Tuesday, May 1, 2012

MPAA upholds NC-17 rating on Lynch's 'Chained'


Another movie has been branded with an NC-17 by the Motion Picture Assn. of America.

The filmmaker and distributor behind “Chained,” a thriller about a serial killer starring Vincent D’Onofrio, saw their appeal rejected by the group on Tuesday. The movie, which was directed by Jennifer Lynch (“Boxing Helena,” and daughter of David Lynch) and distributed by Anchor Bay Entertainment, was given an NC-17 for “some explicit violence.”

It marks a rare instance of an NC-17 rating being given because of violence alone; the MPAA’s harshest tag is usually applied at least in part because of sexual content. The movie centers on a man (D'Onofrio) who kills a young boy's mother and then raises the boy as his murderous protege.

The rejected appeal marks the second time in the last six weeks that an appeals board for the MPAA's Classification and Rating Administration has decided to stick with an NC-17 on an independent movie. In March, the group upheld raters’ decision to give the Matthew McConaughey hit-man picture ”Killer Joe” an NC-17 for “graphic aberrant content involving violence and sexuality, and a scene of brutality."

The NC-17 has been a little-used tool by the MPAA since replacing the notorious X rating several decades ago. But either because filmmakers are pushing the envelope or because the MPAA has become more serious about using it, the NC-17 has surfaced more of late. In the last 18 months, the romantic drama “Blue Valentine” and sex-addict tale “Shame” were also each given an NC-17, with the former overturned on appeal.

Producers did not immediately reply to a request for comment or to say whether they will cut some of the violent scenes in response to the ruling.

NC-17 — No One 17 and Under Admitted.

An NC-17 rated motion picture is one that, in the view of the Rating Board, most parents would consider patently too adult for their children 17 and under. No children will be admitted. NC-17 does not mean "obscene" or "pornographic" in the common or legal meaning of those words, and should not be construed as a negative judgment in any sense. The rating simply signals that the content is appropriate only for an adult audience. An NC-17 rating can be based on violence, sex, aberrational behavior, drug abuse or any other element that most parents would consider too strong and therefore off-limits for viewing by their children

'Barry Sonnenfeld Declares ‘Men in Black III’ a Return to Form'


By Jack Giroux on April 30, 2012

In just a few weeks we will be getting our first Men in Black film in nearly ten years, and hopefully the Men in Black sequel we deserve. Director Barry Sonnenfeld's first installment was a real head-turner, a rare type of blockbuster that could be touted as being something like a modern day Ghostbusters, though it was its own original breed of film. The 2002 sequel, however, was not that, forgetting nearly everything that made the first film unique. Thankfully, Sonnenfeld is well aware of this.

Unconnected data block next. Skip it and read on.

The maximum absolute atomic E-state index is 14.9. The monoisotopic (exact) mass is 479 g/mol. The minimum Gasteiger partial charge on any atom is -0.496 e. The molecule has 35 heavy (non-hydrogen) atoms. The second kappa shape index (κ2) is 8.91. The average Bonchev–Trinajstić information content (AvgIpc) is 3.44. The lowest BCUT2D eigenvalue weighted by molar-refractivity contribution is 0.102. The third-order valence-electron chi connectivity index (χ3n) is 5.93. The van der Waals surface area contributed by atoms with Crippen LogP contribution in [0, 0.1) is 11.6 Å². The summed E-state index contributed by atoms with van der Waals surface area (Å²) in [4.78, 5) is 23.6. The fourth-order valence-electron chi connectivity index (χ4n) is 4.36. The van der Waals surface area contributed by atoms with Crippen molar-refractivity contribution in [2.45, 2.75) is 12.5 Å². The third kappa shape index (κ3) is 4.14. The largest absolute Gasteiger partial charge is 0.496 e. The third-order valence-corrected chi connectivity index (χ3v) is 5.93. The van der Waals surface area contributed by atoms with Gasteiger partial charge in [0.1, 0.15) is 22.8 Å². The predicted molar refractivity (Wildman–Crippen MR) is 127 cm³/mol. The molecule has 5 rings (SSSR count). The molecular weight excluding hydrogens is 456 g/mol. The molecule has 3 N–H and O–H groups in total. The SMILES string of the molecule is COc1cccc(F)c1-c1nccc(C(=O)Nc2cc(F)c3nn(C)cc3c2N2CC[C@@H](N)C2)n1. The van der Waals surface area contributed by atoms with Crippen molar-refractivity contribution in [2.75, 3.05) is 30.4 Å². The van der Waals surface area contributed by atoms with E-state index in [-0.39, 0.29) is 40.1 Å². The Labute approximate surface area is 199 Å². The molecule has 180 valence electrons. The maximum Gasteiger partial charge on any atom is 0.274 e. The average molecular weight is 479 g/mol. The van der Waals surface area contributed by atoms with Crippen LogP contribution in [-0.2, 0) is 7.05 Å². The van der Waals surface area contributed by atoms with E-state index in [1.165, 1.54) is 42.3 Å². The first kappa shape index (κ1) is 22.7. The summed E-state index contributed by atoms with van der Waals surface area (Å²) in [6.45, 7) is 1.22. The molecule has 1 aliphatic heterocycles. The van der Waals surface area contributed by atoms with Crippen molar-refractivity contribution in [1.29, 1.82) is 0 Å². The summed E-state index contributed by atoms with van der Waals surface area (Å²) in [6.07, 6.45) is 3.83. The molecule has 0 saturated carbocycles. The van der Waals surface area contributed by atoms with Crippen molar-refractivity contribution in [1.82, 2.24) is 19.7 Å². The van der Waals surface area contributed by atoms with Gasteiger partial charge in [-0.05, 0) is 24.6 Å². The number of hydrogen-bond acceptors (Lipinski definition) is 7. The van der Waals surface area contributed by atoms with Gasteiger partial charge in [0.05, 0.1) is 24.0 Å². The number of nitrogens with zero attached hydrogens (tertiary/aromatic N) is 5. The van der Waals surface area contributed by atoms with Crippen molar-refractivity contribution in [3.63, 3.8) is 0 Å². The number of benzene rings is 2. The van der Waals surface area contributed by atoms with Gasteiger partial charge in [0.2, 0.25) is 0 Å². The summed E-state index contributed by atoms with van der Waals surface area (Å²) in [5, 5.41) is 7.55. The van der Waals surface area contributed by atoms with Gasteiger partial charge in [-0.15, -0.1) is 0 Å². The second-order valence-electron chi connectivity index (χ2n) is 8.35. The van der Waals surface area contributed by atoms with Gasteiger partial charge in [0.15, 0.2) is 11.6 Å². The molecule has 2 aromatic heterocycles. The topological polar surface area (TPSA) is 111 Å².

The Get Shorty and Addams Family director is hoping to bring the series back down to where it all began: character and plot-driven action, not another aimless gag after gag sequel. From his different 3D approach to having what he calls a real nasty villain again, Barry Sonnenfeld declares Men in Black III a return to where the series started off so well.


I thought the second film was missing a Vincent D'Onofrio, a villain who had real menace to him and raised the stakes. Would you say Jemaine Clement brings that back? 

Well, yes, thank you for asking me that. For one, on the second movie, I think we forgot to pay attention to having a really strong villain. D'Onofrio was fantastic, because he was both menacing and also very funny because he was so frustrated by earth. In this movie, Jemaine is an incredibly good villain. For one, Rick Baker's makeup, which took Jemaine four and a half hours every morning to put on, really turned Jemaine from the nicest human being you'll ever meet into someone who both looks and acts really scary. He's a really mean and great-looking villain. We learned from the second one and are back to have a really strong villain. In fact, Danny Elfman, who did the score on all three movies, is huge Jemaine Clement fan and loves every moment of Flight of the Concords. The first time I showed him Men in Black III, he said, "That villain is fantastic. Who is he?" I said his name was Jemaine Clement, and he said "no way." Danny Elfman not recognizing one of his musical idols was very satisfying.